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What Can Bill Cosby Teach Us About The Rules of Evidence?

 

How much can your prior bad acts, alleged or proven, be used against you in court? This is a central question in the case against Bill Cosby in Pennsylvania. And, while this case has drawn a lot of attention due to the celebrity of the defendant, the questions about the rules of evidence are the types of issues we deal with all the time in the courts of Maine.

Watch the video to learn more from Merritt Heminway.

If you need our help, please email us at inquiries@hhlawcenter.com or call (207) 221-6363.

Below is a transcript of the video:

Study of prior bad acts: will it be used against Bill Cosby?

I recently read a New Yorker article about a recent arrest and bail hearing of Bill Cosby. Who has now been accused in the state of Pennsylvania for sexual assault. And it’s an interesting case just from the outset because it appears that there is simply one victim in this particular case in Pennsylvania. But as we all know from reading the press reports over the past six or nine months or so that there are many many women who claim similar crimes were committed against him by Mr. Cosby.

It’s a very dangerous situation for Mr. Cosby of course because the big question is whether or not the state will be able to introduce a trial all of the stories of all of these other women who are not in the state of Pennsylvania. And so can the state of Pennsylvania get a conviction against Mr. Cosby for an allegedly assault on one woman in the state of Pennsylvania by telling the story of all of these other women from other states at other times.

That’s a close call and different judge will come down on that call in different ways. And it’s a kind of evidentiary argument that we have quite a bit. We call it prior bad acts. In other words, to what extent are the previous bad acts of the defendant admissible in court. To what extent, to what extent is the jury allowed to hear about other terrible things that the defendant may have done that don’t have anything really to do with what is actually the case. There is a general understanding in the rules of evidence tell us that a jury should not be able to consider other stuff that is not related that happened way before.

But, if those prior bad acts fit a pattern or particular MO or have a certain signature character to them, then some judges will let in all of that evidence as a way for the jury to see that what they are accused of fits a pattern. And therefore the defendant will more likely to be guilty. So that is a critical evidentiary argument that the Bill Cosby case will be having shortly and we will all be watching it closely.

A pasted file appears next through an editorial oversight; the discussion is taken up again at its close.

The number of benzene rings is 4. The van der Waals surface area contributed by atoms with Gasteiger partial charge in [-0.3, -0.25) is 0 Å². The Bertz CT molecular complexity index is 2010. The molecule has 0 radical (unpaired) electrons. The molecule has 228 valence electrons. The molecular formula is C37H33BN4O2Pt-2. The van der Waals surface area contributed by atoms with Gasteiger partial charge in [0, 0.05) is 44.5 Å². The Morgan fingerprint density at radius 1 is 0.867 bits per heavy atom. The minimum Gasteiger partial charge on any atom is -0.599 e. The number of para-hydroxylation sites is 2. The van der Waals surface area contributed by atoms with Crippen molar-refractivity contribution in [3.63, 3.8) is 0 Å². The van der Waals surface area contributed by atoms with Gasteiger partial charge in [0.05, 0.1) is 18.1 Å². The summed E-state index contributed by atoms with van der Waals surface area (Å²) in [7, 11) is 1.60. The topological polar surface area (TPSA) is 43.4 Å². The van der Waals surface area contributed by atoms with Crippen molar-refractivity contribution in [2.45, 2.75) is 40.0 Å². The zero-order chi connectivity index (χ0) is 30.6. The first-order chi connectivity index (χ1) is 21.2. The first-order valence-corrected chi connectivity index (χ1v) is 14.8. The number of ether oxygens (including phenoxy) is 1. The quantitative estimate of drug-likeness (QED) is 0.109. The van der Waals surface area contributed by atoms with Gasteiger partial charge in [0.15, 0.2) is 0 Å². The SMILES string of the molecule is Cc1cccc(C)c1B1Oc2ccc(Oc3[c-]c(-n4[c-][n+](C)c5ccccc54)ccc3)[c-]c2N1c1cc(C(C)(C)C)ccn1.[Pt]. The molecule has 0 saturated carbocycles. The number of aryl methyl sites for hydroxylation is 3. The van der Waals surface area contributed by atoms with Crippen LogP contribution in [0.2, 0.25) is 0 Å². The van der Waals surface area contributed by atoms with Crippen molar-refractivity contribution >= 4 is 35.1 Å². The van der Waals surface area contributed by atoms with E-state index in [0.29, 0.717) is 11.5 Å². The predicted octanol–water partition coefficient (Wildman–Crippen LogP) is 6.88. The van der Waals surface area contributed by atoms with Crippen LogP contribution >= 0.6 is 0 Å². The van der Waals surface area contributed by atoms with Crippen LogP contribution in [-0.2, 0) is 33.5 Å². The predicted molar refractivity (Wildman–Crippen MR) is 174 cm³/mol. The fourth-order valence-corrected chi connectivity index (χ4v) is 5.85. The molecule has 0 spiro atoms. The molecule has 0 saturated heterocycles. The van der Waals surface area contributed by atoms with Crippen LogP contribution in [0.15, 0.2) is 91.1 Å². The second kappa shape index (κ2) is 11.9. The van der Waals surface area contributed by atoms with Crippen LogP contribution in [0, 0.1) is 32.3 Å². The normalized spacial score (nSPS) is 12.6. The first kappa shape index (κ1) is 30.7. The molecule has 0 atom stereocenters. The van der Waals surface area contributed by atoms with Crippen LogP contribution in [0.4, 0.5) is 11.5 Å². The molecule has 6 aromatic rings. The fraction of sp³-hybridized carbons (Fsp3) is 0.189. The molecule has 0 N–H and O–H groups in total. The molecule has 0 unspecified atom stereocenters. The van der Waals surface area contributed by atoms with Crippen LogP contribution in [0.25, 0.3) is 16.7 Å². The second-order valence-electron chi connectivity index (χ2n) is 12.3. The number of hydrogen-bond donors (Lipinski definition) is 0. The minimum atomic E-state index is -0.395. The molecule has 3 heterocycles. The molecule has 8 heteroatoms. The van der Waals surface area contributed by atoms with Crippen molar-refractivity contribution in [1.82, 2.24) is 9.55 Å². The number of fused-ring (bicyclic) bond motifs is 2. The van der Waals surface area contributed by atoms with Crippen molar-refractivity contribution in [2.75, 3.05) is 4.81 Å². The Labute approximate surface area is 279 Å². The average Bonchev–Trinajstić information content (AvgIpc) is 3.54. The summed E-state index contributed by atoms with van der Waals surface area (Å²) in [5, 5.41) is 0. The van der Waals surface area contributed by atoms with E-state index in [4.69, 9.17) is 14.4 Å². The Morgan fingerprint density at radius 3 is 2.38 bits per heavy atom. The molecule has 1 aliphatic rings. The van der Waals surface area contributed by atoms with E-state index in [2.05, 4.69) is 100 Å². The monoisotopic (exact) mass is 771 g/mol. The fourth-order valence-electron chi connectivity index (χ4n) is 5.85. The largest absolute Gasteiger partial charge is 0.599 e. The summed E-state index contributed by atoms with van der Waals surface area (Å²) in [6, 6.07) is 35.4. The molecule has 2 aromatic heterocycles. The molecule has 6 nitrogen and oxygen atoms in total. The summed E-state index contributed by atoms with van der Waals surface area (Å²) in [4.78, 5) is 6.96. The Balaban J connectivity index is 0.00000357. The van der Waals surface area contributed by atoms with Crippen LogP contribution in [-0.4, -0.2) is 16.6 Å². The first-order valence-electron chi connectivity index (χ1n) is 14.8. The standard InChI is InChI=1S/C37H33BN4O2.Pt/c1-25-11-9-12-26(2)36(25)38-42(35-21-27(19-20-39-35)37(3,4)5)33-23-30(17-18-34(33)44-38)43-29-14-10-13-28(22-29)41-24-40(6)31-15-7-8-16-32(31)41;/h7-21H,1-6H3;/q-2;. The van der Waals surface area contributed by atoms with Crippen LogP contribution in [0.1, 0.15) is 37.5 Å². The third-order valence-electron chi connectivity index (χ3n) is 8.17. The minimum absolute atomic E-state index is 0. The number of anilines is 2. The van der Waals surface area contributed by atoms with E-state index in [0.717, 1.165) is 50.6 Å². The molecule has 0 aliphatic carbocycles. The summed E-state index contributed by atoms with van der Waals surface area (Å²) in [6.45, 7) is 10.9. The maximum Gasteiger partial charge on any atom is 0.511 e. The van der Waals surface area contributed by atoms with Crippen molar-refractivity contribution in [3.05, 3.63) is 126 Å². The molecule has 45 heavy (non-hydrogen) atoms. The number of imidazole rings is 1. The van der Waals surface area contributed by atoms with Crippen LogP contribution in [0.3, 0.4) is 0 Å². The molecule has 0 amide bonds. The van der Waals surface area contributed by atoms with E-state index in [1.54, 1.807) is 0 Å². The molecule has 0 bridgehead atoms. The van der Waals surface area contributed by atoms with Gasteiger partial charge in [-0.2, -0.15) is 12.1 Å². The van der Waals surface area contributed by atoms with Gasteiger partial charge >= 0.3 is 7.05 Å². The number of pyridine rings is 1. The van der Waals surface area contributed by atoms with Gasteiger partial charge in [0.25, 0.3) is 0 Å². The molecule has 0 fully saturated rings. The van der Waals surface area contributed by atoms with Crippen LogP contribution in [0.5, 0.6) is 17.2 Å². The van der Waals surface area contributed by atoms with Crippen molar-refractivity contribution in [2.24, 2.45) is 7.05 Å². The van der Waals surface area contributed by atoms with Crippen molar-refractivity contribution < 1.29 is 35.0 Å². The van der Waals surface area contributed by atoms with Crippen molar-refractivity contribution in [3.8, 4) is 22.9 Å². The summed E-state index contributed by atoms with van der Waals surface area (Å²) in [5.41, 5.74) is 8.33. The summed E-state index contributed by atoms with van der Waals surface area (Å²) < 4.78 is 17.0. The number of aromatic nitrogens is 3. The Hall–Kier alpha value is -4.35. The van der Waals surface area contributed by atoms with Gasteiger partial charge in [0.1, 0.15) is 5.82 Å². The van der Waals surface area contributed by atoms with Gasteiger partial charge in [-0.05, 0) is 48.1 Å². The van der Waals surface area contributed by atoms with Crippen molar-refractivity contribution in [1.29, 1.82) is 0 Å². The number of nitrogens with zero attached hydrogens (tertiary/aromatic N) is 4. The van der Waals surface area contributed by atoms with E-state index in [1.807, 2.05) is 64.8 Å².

The question is whether a woman say, from California, who claims that she was sexual Lee assaulted by Mr. Cosby 20 years ago, will she be allowed to testify in Pennsylvania about her story? Is it relevant at all to what happened and Pennsylvania 10 years ago? Is an interesting story because it involves Mr. Cosby and it has that gloss of celebrity gossip to it but the actual argument that will take place is in that case is extremely similar to the argument that we have all the time in the courts of Maine, and in this office.

If a person is charged with burglary for example, does that theft or burglary fit a certain pattern that also matches other burglaries that may have happened in the past, very similar evidentiary argument. Will the state be able to introduce prior acts that seem to match a type of signature in order to help them and prove the defendant guilty of what he’s actually charged with. The logic behind not allowing the journey to hear about prior bad acts is that the jury may be emotionally confused or more likely to assume that a person has just a bad character.

And whether or not a person her is a good person or bad person or a good character or a bad character has nothing to do whether they committed the crime. And so when a state is seeking to prove beyond a  reasonable doubt that a defendant committed a particular crime. The jury should not be able to infer that they must’ve done it because they are just a bad person. And so we say that the state cannot introduce evidence of them being a bad person in the past because it is just not relevant to the actual issue before the court at that moment.

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